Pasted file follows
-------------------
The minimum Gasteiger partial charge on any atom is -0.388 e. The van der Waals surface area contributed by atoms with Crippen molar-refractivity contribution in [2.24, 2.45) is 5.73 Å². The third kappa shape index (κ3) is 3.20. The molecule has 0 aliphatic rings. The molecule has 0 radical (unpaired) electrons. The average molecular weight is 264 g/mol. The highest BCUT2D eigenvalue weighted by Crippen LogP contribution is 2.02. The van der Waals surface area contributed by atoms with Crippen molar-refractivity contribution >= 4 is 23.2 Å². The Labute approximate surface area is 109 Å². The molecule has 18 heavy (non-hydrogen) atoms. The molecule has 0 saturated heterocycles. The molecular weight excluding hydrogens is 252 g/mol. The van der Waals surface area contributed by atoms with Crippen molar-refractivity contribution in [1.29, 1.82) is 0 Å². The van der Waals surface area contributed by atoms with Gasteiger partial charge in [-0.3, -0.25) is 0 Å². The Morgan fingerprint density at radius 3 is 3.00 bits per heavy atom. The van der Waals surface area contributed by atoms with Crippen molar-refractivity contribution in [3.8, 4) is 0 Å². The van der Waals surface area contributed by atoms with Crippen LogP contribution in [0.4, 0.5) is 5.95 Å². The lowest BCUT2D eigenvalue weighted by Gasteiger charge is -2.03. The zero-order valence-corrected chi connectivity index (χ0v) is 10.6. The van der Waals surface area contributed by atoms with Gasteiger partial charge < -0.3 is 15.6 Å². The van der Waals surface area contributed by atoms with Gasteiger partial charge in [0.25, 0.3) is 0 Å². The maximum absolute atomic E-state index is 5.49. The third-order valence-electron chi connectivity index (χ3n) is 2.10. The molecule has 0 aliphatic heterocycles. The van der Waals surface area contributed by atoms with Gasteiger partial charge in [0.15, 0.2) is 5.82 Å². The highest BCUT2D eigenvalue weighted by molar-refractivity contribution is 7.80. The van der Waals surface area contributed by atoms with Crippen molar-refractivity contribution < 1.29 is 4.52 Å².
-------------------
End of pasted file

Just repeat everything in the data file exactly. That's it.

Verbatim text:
The minimum Gasteiger partial charge on any atom is -0.388 e. The van der Waals surface area contributed by atoms with Crippen molar-refractivity contribution in [2.24, 2.45) is 5.73 Å². The third kappa shape index (κ3) is 3.20. The molecule has 0 aliphatic rings. The molecule has 0 radical (unpaired) electrons. The average molecular weight is 264 g/mol. The highest BCUT2D eigenvalue weighted by Crippen LogP contribution is 2.02. The van der Waals surface area contributed by atoms with Crippen molar-refractivity contribution >= 4 is 23.2 Å². The Labute approximate surface area is 109 Å². The molecule has 18 heavy (non-hydrogen) atoms. The molecule has 0 saturated heterocycles. The molecular weight excluding hydrogens is 252 g/mol. The van der Waals surface area contributed by atoms with Crippen molar-refractivity contribution in [1.29, 1.82) is 0 Å². The van der Waals surface area contributed by atoms with Gasteiger partial charge in [-0.3, -0.25) is 0 Å². The Morgan fingerprint density at radius 3 is 3.00 bits per heavy atom. The van der Waals surface area contributed by atoms with Crippen molar-refractivity contribution in [3.8, 4) is 0 Å². The van der Waals surface area contributed by atoms with Crippen LogP contribution in [0.4, 0.5) is 5.95 Å². The lowest BCUT2D eigenvalue weighted by Gasteiger charge is -2.03. The zero-order valence-corrected chi connectivity index (χ0v) is 10.6. The van der Waals surface area contributed by atoms with Gasteiger partial charge < -0.3 is 15.6 Å². The van der Waals surface area contributed by atoms with Gasteiger partial charge in [0.25, 0.3) is 0 Å². The maximum absolute atomic E-state index is 5.49. The third-order valence-electron chi connectivity index (χ3n) is 2.10. The molecule has 0 aliphatic heterocycles. The van der Waals surface area contributed by atoms with Gasteiger partial charge in [0.15, 0.2) is 5.82 Å². The highest BCUT2D eigenvalue weighted by molar-refractivity contribution is 7.80. The van der Waals surface area contributed by atoms with Crippen molar-refractivity contribution < 1.29 is 4.52 Å².